October 10, 2023
There are several different types of radios with different features, frequencies, and maximum power ranges.
As a leader in two-way radio technology, Midland Radio shares what you need to know about the different types of radio and how you can choose which is best for you.
Family Radio Service, or FRS operates on the FM mode.
According to the Federal Communications Commission (FCC), it's a private, two-way, short-distance voice and data communications service to be used for facilitating family and group activities.
FRS is license free so users don't have to worry about that.
This type of radio operates on 22 channels and all are shared with GMRS two-way radios. Within these frequencies, anything two watts and under is considered FRS.
The most common use of FRS two-way radios is through handhelds like walkie talkies. Most likely, the walkie talkies you purchase from any sporting goods store are FRS.
General Mobile Radio Service (GMRS) operates on the FM mode.
According to the FCC, GMRS is a licensed radio service commonly used for short-distance two-way voice communication using handheld radios, mobile radios, and repeater systems.
The FCC does require a license, but it's super easy to apply, lasts 10 years, is only $35, and covers you entire immediate family.
GMRS two-way radios operate on 30 channels, 22 of which are the same as FRS. GMRS and FRS work on the same frequencies, but anything over two watts is considered GMRS. The maximum power allowed by law for GMRS two-way radios is 50 Watts.
Midland Radio is a leader in GMRS two-way radio technology with its MicroMobile® line.
Citizens Band Radio (CB) was created in 1945.
While this type of radio was initially used by the government, more and more civilians began using CB radios in the 1960's. CB radios rose to fame in the 1970's through pop culture.
CB radios operate on 40 shared channels in the AM mode. The maximum power levels for this radio transmission is four watts.
CB radios are intended for short range transmissions, but with antennas you can increase range.
A license is not required in order to operate a CB radio.
Ham radio is also known as amateur radio.
According to the FCC, Ham radio is for qualified people of any age who are interested in radio use with a personal interest, without financial or business use.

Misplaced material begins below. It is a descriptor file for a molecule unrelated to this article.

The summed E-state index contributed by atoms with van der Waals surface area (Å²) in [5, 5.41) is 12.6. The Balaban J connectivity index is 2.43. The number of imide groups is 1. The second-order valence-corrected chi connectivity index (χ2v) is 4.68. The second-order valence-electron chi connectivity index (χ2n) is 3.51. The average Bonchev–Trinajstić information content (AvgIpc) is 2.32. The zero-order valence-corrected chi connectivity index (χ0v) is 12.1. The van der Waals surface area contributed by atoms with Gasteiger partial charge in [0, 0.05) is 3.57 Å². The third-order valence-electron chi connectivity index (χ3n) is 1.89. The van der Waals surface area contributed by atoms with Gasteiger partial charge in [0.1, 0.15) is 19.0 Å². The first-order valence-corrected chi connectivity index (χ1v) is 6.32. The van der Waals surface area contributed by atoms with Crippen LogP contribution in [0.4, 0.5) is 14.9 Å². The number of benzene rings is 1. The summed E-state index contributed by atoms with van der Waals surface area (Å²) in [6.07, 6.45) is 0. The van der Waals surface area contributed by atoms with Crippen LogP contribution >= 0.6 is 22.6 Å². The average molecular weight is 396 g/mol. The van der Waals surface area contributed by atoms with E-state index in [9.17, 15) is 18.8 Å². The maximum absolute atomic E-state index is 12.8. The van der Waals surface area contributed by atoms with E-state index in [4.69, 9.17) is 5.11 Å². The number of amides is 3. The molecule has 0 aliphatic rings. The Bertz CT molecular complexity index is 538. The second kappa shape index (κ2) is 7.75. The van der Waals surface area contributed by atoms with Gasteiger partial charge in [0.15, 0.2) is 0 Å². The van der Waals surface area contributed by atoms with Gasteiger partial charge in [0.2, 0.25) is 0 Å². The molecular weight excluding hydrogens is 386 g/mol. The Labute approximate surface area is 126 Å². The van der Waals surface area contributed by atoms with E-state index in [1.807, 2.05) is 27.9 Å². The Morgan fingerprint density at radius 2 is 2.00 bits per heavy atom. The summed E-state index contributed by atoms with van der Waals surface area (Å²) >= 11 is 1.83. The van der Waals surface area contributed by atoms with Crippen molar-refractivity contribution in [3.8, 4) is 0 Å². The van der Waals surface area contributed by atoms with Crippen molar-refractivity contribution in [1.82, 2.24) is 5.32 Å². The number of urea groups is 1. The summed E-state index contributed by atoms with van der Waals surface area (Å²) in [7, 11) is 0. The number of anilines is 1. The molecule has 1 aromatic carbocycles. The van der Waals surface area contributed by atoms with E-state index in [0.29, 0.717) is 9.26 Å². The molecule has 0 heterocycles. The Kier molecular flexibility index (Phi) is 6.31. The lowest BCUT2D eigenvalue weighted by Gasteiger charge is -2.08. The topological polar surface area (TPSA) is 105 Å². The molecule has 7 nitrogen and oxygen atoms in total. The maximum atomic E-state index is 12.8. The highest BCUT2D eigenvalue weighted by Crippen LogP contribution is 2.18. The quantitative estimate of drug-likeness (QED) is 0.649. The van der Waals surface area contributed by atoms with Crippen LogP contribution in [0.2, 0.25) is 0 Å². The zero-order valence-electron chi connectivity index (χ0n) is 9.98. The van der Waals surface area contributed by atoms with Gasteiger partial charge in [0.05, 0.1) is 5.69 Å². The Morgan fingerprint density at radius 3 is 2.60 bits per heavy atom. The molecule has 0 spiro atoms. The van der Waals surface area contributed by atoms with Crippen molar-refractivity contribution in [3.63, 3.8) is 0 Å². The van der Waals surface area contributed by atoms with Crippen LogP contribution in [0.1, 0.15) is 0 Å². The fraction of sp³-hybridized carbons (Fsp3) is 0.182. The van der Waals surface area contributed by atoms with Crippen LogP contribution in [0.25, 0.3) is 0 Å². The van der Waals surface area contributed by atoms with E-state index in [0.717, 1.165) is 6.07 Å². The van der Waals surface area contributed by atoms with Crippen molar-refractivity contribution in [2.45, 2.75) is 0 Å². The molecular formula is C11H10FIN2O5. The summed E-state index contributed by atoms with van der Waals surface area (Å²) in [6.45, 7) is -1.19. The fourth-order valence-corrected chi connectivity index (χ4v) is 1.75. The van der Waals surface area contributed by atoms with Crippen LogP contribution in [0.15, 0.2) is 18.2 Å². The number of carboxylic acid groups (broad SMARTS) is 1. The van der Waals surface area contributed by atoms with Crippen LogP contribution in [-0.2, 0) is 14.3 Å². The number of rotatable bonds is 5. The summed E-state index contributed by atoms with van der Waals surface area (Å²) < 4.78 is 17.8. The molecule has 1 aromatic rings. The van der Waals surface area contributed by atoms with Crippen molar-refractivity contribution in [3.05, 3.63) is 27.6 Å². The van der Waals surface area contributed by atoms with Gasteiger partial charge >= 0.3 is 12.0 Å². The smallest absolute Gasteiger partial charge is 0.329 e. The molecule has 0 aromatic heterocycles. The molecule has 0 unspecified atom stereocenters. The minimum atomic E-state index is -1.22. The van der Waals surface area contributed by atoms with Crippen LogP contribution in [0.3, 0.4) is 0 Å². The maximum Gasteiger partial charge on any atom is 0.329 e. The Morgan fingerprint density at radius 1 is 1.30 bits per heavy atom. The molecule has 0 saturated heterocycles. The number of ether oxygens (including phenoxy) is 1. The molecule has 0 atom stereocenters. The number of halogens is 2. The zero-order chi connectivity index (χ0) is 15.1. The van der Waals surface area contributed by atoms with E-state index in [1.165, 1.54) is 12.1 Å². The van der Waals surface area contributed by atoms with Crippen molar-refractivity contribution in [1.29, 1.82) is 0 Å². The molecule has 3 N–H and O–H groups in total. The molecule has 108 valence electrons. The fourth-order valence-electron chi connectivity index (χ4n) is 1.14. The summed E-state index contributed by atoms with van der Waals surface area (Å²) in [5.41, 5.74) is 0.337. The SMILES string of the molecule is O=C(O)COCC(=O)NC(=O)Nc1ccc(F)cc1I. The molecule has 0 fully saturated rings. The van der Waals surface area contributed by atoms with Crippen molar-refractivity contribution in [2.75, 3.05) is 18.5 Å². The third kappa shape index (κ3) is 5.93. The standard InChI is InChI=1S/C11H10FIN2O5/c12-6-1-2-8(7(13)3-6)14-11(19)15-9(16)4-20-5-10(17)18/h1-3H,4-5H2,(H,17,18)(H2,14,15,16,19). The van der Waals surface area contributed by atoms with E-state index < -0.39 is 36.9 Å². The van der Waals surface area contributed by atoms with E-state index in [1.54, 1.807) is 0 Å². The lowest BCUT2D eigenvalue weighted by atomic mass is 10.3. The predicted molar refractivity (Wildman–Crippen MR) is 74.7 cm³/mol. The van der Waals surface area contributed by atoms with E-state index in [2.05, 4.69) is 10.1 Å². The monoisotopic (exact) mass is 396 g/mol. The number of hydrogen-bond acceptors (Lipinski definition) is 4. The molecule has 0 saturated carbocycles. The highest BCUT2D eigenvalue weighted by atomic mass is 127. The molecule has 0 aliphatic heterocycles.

29 small frequency bands throughout the spectrum allow this type of radio to reach across the world.
The FCC does require a license for users in the United States. Before you receive a license, you must pass a test administered by a team of volunteer examiners. These volunteer examiners will determine which license operator class you qualify for. Users must pay $35 for the license.
While each type of radio has its pros and cons, finding the right radio is key to your communication success.
While many off-road and overlanding groups originally used CB radios to keep communication open along the trails, a majority have made the switch to GMRS. This can be attributed to both range and clarity.
CB radio operates on the AM mode which is why users experience the famous CB static. GMRS operates on the FM mode, bringing clear and crisp sound quality.
While GMRS can operate up to 50 Watts of power under law, CB radio can go up to a maximum of four watts of power. This means with a 50 Watt GMRS radio, overlanders/off-roaders can utilize over 12 times the power than they would with a CB radio.
Because GMRS two-way radios are compatible with FRS two-way radios, it's prudent because those new to radios will often pick up a set of walkies from a sporting goods store, most likely FRS. This way, off-roaders can keep connected with the entire group.
Reaching one another on sprawling properties like ranches and farms is crucial to both safety and efficiency.
These properties typically have little to no cellphone service so two-way radios provide seamless, instant communication those on the farm can count on.
Many farmers once had CB radios, but are now looking to take their communication to new levels as new technology becomes available. Enter GMRS two-way radio.
Farmers are making the switch to GMRS because it can be easy to use, power stretches for further range, brings unprecedented voice clarity, is compatible with FRS, and more.
Many grain elevator operators still use CB radios so a lot of farmers are keeping both GMRS and CB radios in their vehicles.
While hitting the trails and spending time at the campground, you're likely to run into communication issues with spotty cellphone service. It's also likely your group might want to split up at some point to explore all the great outdoors has to offer.
Simply pass out a set of walkie talkies for instant communication that's easy to use.
Most walkie talkies you pick up at the store or through Midland Radio are FRS, but some are GMRS. Both of these are simple and are compatible with one another so your entire family can just grab and go!